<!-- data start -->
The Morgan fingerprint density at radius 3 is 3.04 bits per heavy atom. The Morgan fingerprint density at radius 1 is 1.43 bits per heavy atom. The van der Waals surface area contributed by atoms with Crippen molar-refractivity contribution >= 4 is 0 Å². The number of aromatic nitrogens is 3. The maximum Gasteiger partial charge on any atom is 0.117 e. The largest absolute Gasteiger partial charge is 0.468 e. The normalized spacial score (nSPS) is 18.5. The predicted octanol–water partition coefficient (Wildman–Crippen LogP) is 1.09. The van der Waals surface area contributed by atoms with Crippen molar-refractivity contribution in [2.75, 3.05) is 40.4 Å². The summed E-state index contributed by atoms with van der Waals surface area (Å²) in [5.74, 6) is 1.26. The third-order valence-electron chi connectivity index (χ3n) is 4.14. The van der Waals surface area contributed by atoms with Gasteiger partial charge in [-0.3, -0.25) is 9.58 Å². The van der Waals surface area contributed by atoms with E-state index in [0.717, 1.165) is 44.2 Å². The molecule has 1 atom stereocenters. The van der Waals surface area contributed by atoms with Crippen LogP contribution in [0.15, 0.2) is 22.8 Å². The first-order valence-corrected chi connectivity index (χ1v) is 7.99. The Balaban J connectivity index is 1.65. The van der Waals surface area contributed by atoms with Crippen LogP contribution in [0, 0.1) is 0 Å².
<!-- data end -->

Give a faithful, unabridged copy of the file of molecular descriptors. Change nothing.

The Morgan fingerprint density at radius 3 is 3.04 bits per heavy atom. The Morgan fingerprint density at radius 1 is 1.43 bits per heavy atom. The van der Waals surface area contributed by atoms with Crippen molar-refractivity contribution >= 4 is 0 Å². The number of aromatic nitrogens is 3. The maximum Gasteiger partial charge on any atom is 0.117 e. The largest absolute Gasteiger partial charge is 0.468 e. The normalized spacial score (nSPS) is 18.5. The predicted octanol–water partition coefficient (Wildman–Crippen LogP) is 1.09. The van der Waals surface area contributed by atoms with Crippen molar-refractivity contribution in [2.75, 3.05) is 40.4 Å². The summed E-state index contributed by atoms with van der Waals surface area (Å²) in [5.74, 6) is 1.26. The third-order valence-electron chi connectivity index (χ3n) is 4.14. The van der Waals surface area contributed by atoms with Gasteiger partial charge in [-0.3, -0.25) is 9.58 Å². The van der Waals surface area contributed by atoms with E-state index in [0.717, 1.165) is 44.2 Å². The molecule has 1 atom stereocenters. The van der Waals surface area contributed by atoms with Crippen LogP contribution in [0.15, 0.2) is 22.8 Å². The first-order valence-corrected chi connectivity index (χ1v) is 7.99. The Balaban J connectivity index is 1.65. The van der Waals surface area contributed by atoms with Crippen LogP contribution in [0, 0.1) is 0 Å².